2. Hover over the link to the page.
    • DO right-click, then select Copy Link Address in the popup menu.
    • Do NOT copy the text of the displayed link.
    • Do NOT click the link and copy the URL from the page in your browser.
    Search result with the URL and title highlighted
  3. Find any additional URLs for the same page: It's common for the same content to appear in multiple URLs. For example, all the following blog post URLs all point to the same page:

    Even if you successfully request removal of one URL, if the content you're trying to remove appears in our search results under other URLs, it can still appear. If this is the case, submit additional removal requests, one for each URL that displays this content.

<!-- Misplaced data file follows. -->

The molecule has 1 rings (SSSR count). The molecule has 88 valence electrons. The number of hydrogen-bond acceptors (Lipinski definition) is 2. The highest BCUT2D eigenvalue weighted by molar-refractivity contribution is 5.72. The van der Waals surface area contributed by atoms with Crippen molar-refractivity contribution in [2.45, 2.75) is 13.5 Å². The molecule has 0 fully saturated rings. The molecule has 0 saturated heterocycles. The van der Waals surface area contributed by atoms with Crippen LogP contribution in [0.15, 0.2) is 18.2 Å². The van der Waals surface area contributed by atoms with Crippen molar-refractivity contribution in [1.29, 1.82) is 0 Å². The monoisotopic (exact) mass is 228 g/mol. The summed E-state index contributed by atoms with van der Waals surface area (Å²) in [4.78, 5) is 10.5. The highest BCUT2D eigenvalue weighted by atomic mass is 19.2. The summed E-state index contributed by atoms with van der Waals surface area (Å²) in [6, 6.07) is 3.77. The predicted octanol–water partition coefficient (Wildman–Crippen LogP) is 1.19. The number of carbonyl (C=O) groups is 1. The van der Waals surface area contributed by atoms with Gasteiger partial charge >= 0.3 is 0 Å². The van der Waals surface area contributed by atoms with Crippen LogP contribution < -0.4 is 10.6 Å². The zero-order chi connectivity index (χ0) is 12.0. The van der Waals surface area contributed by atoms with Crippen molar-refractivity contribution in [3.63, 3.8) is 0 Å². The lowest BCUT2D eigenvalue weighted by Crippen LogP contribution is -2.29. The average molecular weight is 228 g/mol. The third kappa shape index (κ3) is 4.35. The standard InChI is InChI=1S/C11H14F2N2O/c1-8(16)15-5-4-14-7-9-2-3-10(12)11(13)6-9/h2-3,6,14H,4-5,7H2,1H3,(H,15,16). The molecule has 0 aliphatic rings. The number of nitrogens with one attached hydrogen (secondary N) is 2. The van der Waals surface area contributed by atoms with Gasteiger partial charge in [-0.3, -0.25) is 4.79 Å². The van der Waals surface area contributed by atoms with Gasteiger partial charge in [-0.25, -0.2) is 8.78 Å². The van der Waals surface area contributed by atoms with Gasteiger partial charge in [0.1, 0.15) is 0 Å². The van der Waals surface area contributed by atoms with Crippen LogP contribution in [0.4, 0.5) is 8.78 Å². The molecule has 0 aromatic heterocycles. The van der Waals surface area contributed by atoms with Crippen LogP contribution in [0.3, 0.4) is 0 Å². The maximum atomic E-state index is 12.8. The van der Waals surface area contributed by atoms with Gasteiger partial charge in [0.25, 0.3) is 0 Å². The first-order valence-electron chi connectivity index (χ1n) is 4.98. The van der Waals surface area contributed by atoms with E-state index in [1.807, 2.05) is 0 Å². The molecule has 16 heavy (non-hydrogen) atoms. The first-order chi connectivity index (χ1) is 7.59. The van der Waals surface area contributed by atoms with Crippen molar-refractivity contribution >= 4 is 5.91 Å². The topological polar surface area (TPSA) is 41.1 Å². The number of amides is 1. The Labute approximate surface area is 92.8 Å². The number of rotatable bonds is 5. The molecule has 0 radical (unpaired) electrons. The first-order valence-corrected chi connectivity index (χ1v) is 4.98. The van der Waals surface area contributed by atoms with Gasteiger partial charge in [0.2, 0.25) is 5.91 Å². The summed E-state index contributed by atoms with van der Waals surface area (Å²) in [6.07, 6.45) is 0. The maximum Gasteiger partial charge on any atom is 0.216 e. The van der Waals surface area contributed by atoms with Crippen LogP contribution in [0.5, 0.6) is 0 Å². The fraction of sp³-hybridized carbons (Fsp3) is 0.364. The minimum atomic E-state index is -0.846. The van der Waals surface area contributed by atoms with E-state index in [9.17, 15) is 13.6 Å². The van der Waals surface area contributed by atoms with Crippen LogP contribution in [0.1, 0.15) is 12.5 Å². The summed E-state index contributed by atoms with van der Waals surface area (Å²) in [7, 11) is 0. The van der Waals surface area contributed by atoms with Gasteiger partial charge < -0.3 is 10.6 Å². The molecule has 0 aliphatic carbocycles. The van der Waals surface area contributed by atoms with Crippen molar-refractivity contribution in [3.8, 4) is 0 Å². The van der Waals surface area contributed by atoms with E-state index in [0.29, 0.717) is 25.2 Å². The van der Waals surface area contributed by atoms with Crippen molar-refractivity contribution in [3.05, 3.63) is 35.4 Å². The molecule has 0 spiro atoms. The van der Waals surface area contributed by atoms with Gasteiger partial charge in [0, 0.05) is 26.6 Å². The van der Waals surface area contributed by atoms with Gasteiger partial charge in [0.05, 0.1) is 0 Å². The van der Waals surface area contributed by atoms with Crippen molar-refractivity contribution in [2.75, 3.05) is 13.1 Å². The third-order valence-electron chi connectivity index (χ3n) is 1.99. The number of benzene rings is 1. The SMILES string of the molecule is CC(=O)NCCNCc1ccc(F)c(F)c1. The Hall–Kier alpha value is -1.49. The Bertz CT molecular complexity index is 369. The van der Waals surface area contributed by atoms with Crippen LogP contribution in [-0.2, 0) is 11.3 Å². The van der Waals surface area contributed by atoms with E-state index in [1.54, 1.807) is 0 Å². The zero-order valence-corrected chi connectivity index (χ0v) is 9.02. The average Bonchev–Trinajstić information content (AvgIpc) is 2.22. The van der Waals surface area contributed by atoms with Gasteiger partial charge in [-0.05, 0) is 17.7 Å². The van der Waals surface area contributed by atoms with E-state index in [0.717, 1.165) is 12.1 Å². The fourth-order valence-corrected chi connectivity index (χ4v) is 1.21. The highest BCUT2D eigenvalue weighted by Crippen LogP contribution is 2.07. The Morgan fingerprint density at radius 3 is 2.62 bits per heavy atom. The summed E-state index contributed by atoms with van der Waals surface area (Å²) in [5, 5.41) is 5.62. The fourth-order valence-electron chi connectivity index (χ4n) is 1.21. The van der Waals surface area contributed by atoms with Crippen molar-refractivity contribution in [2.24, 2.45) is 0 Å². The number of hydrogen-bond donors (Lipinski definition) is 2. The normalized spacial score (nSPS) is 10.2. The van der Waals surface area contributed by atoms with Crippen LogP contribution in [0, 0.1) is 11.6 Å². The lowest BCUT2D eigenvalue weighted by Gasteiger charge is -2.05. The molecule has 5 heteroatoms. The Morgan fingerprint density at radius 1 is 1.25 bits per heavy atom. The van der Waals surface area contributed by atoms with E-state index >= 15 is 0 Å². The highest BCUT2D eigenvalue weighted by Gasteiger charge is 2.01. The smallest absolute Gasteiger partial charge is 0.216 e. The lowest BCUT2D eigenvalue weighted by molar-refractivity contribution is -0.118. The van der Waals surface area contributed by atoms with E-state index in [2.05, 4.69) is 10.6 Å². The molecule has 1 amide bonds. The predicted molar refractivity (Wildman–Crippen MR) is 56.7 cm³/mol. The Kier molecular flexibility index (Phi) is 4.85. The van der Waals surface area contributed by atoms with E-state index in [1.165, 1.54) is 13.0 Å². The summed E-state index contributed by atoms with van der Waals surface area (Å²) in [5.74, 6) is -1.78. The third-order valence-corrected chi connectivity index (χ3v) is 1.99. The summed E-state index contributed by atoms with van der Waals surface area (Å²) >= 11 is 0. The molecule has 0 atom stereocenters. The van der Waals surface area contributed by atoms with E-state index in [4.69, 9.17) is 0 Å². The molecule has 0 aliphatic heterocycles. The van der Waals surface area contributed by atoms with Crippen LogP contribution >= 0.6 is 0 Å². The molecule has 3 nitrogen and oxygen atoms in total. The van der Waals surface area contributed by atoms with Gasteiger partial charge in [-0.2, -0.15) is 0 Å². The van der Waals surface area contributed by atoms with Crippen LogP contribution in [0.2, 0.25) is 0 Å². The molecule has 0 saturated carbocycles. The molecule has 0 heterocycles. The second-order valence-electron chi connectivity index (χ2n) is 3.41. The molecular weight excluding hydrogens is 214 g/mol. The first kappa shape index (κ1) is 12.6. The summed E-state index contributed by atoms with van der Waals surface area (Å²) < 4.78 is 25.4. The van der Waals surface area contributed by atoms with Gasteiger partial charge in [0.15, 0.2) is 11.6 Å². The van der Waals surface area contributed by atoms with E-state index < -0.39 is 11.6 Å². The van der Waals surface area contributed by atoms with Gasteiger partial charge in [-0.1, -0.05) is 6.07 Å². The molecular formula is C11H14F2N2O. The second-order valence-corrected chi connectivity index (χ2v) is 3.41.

Why was my request denied?

Please see this help topic for explanations why a snippet or cache removal request might be denied.

Removed image or page still appears in Google Search

If your removal request has been approved but you still see that content in our search results, confirm that the URL that appears in Google search results is exactly the same as the one you submitted for removal (including capitalization). If not, you should request removal of the additional URL(s) that still appear in search results.

What is a snippet or a cached copy?

Screenshot showing a snippet and a cached selector in search results

  1. Snippet: A computer-generated summary of the page. Learn more.
  2. Cached copy: When Googlebot (Google's crawler) crawls a page, it makes a copy of the page that can be viewed in Search results. This stored copy of the page is called a cached copy or cached version.